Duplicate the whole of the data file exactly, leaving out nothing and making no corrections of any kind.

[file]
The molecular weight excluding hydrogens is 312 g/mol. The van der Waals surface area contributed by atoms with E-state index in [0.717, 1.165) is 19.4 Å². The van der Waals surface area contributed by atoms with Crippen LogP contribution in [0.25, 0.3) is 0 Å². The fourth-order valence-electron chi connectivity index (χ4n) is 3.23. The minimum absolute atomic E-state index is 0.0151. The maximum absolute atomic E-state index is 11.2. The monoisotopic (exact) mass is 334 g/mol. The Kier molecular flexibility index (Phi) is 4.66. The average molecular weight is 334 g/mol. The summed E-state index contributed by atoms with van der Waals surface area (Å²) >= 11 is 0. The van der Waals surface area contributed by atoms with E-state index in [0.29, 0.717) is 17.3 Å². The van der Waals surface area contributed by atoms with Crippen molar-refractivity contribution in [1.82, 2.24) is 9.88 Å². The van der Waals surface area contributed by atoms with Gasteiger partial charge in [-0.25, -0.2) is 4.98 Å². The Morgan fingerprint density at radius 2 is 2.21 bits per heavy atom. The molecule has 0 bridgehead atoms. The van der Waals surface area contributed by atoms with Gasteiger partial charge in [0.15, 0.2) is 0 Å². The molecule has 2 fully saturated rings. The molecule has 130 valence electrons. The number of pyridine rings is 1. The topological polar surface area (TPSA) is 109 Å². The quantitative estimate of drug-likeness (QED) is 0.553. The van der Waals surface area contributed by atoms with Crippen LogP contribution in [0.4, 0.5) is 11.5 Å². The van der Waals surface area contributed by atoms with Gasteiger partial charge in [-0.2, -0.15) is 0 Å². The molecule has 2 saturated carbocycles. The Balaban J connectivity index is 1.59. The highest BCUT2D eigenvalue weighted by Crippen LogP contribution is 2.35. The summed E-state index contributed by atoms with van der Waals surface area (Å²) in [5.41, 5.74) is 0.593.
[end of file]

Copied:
The molecular weight excluding hydrogens is 312 g/mol. The van der Waals surface area contributed by atoms with E-state index in [0.717, 1.165) is 19.4 Å². The van der Waals surface area contributed by atoms with Crippen LogP contribution in [0.25, 0.3) is 0 Å². The fourth-order valence-electron chi connectivity index (χ4n) is 3.23. The minimum absolute atomic E-state index is 0.0151. The maximum absolute atomic E-state index is 11.2. The monoisotopic (exact) mass is 334 g/mol. The Kier molecular flexibility index (Phi) is 4.66. The average molecular weight is 334 g/mol. The summed E-state index contributed by atoms with van der Waals surface area (Å²) >= 11 is 0. The van der Waals surface area contributed by atoms with E-state index in [0.29, 0.717) is 17.3 Å². The van der Waals surface area contributed by atoms with Crippen molar-refractivity contribution in [1.82, 2.24) is 9.88 Å². The van der Waals surface area contributed by atoms with Gasteiger partial charge in [-0.25, -0.2) is 4.98 Å². The Morgan fingerprint density at radius 2 is 2.21 bits per heavy atom. The molecule has 0 bridgehead atoms. The van der Waals surface area contributed by atoms with Gasteiger partial charge in [0.15, 0.2) is 0 Å². The molecule has 2 fully saturated rings. The molecule has 130 valence electrons. The number of pyridine rings is 1. The topological polar surface area (TPSA) is 109 Å². The quantitative estimate of drug-likeness (QED) is 0.553. The van der Waals surface area contributed by atoms with Crippen LogP contribution in [0.4, 0.5) is 11.5 Å². The van der Waals surface area contributed by atoms with Gasteiger partial charge in [-0.2, -0.15) is 0 Å². The molecule has 2 saturated carbocycles. The Balaban J connectivity index is 1.59. The highest BCUT2D eigenvalue weighted by Crippen LogP contribution is 2.35. The summed E-state index contributed by atoms with van der Waals surface area (Å²) in [5.41, 5.74) is 0.593.